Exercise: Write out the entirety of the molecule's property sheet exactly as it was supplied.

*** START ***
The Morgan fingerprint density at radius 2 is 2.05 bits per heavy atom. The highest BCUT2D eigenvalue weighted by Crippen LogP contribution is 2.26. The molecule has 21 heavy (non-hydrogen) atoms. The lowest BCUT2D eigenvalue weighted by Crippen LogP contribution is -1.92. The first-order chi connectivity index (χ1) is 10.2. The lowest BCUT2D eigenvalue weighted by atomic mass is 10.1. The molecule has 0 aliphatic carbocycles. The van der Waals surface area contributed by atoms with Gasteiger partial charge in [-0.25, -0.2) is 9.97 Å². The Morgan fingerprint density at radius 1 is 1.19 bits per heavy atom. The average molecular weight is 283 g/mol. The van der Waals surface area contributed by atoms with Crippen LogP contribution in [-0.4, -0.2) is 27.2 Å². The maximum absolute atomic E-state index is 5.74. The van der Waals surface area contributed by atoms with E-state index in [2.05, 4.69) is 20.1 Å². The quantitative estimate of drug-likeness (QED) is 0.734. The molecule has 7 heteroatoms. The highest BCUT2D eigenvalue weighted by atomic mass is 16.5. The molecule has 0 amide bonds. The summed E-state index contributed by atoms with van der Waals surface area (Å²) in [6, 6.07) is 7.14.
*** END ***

The Morgan fingerprint density at radius 2 is 2.05 bits per heavy atom. The highest BCUT2D eigenvalue weighted by Crippen LogP contribution is 2.26. The molecule has 21 heavy (non-hydrogen) atoms. The lowest BCUT2D eigenvalue weighted by Crippen LogP contribution is -1.92. The first-order chi connectivity index (χ1) is 10.2. The lowest BCUT2D eigenvalue weighted by atomic mass is 10.1. The molecule has 0 aliphatic carbocycles. The van der Waals surface area contributed by atoms with Gasteiger partial charge in [-0.25, -0.2) is 9.97 Å². The Morgan fingerprint density at radius 1 is 1.19 bits per heavy atom. The average molecular weight is 283 g/mol. The van der Waals surface area contributed by atoms with Crippen LogP contribution in [-0.4, -0.2) is 27.2 Å². The maximum absolute atomic E-state index is 5.74. The van der Waals surface area contributed by atoms with E-state index in [2.05, 4.69) is 20.1 Å². The quantitative estimate of drug-likeness (QED) is 0.734. The molecule has 7 heteroatoms. The highest BCUT2D eigenvalue weighted by atomic mass is 16.5. The molecule has 0 amide bonds. The summed E-state index contributed by atoms with van der Waals surface area (Å²) in [6, 6.07) is 7.14.